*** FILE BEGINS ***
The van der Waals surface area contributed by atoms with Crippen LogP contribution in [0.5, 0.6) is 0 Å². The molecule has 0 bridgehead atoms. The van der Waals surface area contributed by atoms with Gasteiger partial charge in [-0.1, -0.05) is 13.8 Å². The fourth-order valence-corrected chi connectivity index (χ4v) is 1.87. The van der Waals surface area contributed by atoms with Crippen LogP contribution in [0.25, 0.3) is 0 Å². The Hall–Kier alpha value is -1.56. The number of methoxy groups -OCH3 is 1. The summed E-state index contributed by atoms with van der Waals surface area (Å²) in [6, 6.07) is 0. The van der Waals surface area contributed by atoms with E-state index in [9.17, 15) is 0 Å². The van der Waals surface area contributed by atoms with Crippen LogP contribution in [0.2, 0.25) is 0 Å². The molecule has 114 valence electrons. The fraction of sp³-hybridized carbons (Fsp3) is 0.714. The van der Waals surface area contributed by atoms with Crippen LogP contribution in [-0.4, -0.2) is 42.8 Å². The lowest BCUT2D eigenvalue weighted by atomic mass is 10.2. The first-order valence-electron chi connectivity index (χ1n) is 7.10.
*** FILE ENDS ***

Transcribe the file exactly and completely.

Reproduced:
The van der Waals surface area contributed by atoms with Crippen LogP contribution in [0.5, 0.6) is 0 Å². The molecule has 0 bridgehead atoms. The van der Waals surface area contributed by atoms with Gasteiger partial charge in [-0.1, -0.05) is 13.8 Å². The fourth-order valence-corrected chi connectivity index (χ4v) is 1.87. The van der Waals surface area contributed by atoms with Crippen LogP contribution in [0.25, 0.3) is 0 Å². The Hall–Kier alpha value is -1.56. The number of methoxy groups -OCH3 is 1. The summed E-state index contributed by atoms with van der Waals surface area (Å²) in [6, 6.07) is 0. The van der Waals surface area contributed by atoms with E-state index in [9.17, 15) is 0 Å². The van der Waals surface area contributed by atoms with Crippen LogP contribution in [0.2, 0.25) is 0 Å². The molecule has 114 valence electrons. The fraction of sp³-hybridized carbons (Fsp3) is 0.714. The van der Waals surface area contributed by atoms with Crippen LogP contribution in [-0.4, -0.2) is 42.8 Å². The lowest BCUT2D eigenvalue weighted by atomic mass is 10.2. The first-order valence-electron chi connectivity index (χ1n) is 7.10.